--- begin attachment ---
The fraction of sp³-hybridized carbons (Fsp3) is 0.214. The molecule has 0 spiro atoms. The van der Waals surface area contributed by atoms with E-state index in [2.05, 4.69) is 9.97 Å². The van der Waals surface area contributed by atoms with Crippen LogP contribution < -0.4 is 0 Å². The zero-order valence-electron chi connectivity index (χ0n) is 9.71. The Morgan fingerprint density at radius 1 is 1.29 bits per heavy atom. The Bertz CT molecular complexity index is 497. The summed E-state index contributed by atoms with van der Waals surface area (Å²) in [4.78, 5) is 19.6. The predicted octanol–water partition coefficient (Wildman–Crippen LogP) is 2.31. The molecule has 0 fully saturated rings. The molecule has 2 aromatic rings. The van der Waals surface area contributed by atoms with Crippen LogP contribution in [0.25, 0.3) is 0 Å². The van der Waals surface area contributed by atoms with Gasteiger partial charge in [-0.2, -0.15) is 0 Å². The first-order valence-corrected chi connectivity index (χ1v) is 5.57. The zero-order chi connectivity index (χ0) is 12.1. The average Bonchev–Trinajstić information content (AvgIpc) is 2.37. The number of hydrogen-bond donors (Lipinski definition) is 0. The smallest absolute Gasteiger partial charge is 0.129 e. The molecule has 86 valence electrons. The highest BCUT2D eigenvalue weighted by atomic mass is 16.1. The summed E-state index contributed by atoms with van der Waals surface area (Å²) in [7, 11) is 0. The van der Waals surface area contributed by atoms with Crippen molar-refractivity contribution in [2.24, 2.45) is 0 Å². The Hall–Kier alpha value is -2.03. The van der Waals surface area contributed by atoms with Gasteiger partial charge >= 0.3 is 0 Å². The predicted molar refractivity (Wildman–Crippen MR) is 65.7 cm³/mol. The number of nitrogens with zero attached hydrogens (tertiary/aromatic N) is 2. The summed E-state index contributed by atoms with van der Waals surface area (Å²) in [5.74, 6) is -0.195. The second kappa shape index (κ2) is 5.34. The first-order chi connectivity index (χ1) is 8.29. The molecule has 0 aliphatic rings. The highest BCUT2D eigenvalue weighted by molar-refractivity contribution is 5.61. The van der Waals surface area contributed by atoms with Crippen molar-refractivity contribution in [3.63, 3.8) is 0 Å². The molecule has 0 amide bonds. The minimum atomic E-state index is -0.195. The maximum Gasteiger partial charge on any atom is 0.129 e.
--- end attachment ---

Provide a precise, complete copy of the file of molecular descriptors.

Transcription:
The fraction of sp³-hybridized carbons (Fsp3) is 0.214. The molecule has 0 spiro atoms. The van der Waals surface area contributed by atoms with E-state index in [2.05, 4.69) is 9.97 Å². The van der Waals surface area contributed by atoms with Crippen LogP contribution < -0.4 is 0 Å². The zero-order valence-electron chi connectivity index (χ0n) is 9.71. The Morgan fingerprint density at radius 1 is 1.29 bits per heavy atom. The Bertz CT molecular complexity index is 497. The summed E-state index contributed by atoms with van der Waals surface area (Å²) in [4.78, 5) is 19.6. The predicted octanol–water partition coefficient (Wildman–Crippen LogP) is 2.31. The molecule has 0 fully saturated rings. The molecule has 2 aromatic rings. The van der Waals surface area contributed by atoms with Crippen LogP contribution in [0.25, 0.3) is 0 Å². The van der Waals surface area contributed by atoms with Gasteiger partial charge in [-0.2, -0.15) is 0 Å². The first-order valence-corrected chi connectivity index (χ1v) is 5.57. The zero-order chi connectivity index (χ0) is 12.1. The average Bonchev–Trinajstić information content (AvgIpc) is 2.37. The number of hydrogen-bond donors (Lipinski definition) is 0. The smallest absolute Gasteiger partial charge is 0.129 e. The molecule has 86 valence electrons. The highest BCUT2D eigenvalue weighted by atomic mass is 16.1. The summed E-state index contributed by atoms with van der Waals surface area (Å²) in [7, 11) is 0. The van der Waals surface area contributed by atoms with Crippen molar-refractivity contribution in [2.24, 2.45) is 0 Å². The Hall–Kier alpha value is -2.03. The van der Waals surface area contributed by atoms with Gasteiger partial charge >= 0.3 is 0 Å². The predicted molar refractivity (Wildman–Crippen MR) is 65.7 cm³/mol. The number of nitrogens with zero attached hydrogens (tertiary/aromatic N) is 2. The summed E-state index contributed by atoms with van der Waals surface area (Å²) in [5.74, 6) is -0.195. The second kappa shape index (κ2) is 5.34. The first-order chi connectivity index (χ1) is 8.29. The molecule has 0 aliphatic rings. The highest BCUT2D eigenvalue weighted by molar-refractivity contribution is 5.61. The van der Waals surface area contributed by atoms with Crippen molar-refractivity contribution in [3.63, 3.8) is 0 Å². The molecule has 0 amide bonds. The minimum atomic E-state index is -0.195. The maximum Gasteiger partial charge on any atom is 0.129 e.